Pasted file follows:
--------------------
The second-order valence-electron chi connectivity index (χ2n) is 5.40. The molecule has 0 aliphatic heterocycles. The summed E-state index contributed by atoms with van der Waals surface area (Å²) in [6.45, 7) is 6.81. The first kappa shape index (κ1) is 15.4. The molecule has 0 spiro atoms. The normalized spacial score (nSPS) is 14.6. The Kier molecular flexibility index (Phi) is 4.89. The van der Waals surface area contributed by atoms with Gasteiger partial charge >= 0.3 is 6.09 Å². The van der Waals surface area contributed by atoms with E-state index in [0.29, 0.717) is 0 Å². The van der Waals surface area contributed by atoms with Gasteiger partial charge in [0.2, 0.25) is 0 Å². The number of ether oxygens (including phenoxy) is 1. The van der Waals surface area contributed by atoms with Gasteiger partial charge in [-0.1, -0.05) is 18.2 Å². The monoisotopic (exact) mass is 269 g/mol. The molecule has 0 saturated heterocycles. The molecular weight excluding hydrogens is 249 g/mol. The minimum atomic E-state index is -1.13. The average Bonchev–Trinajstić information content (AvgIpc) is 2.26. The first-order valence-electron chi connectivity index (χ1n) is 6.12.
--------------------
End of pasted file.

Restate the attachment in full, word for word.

The second-order valence-electron chi connectivity index (χ2n) is 5.40. The molecule has 0 aliphatic heterocycles. The summed E-state index contributed by atoms with van der Waals surface area (Å²) in [6.45, 7) is 6.81. The first kappa shape index (κ1) is 15.4. The molecule has 0 spiro atoms. The normalized spacial score (nSPS) is 14.6. The Kier molecular flexibility index (Phi) is 4.89. The van der Waals surface area contributed by atoms with Gasteiger partial charge >= 0.3 is 6.09 Å². The van der Waals surface area contributed by atoms with E-state index in [0.29, 0.717) is 0 Å². The van der Waals surface area contributed by atoms with Gasteiger partial charge in [0.2, 0.25) is 0 Å². The number of ether oxygens (including phenoxy) is 1. The van der Waals surface area contributed by atoms with Gasteiger partial charge in [-0.1, -0.05) is 18.2 Å². The monoisotopic (exact) mass is 269 g/mol. The molecule has 0 saturated heterocycles. The molecular weight excluding hydrogens is 249 g/mol. The minimum atomic E-state index is -1.13. The average Bonchev–Trinajstić information content (AvgIpc) is 2.26. The first-order valence-electron chi connectivity index (χ1n) is 6.12.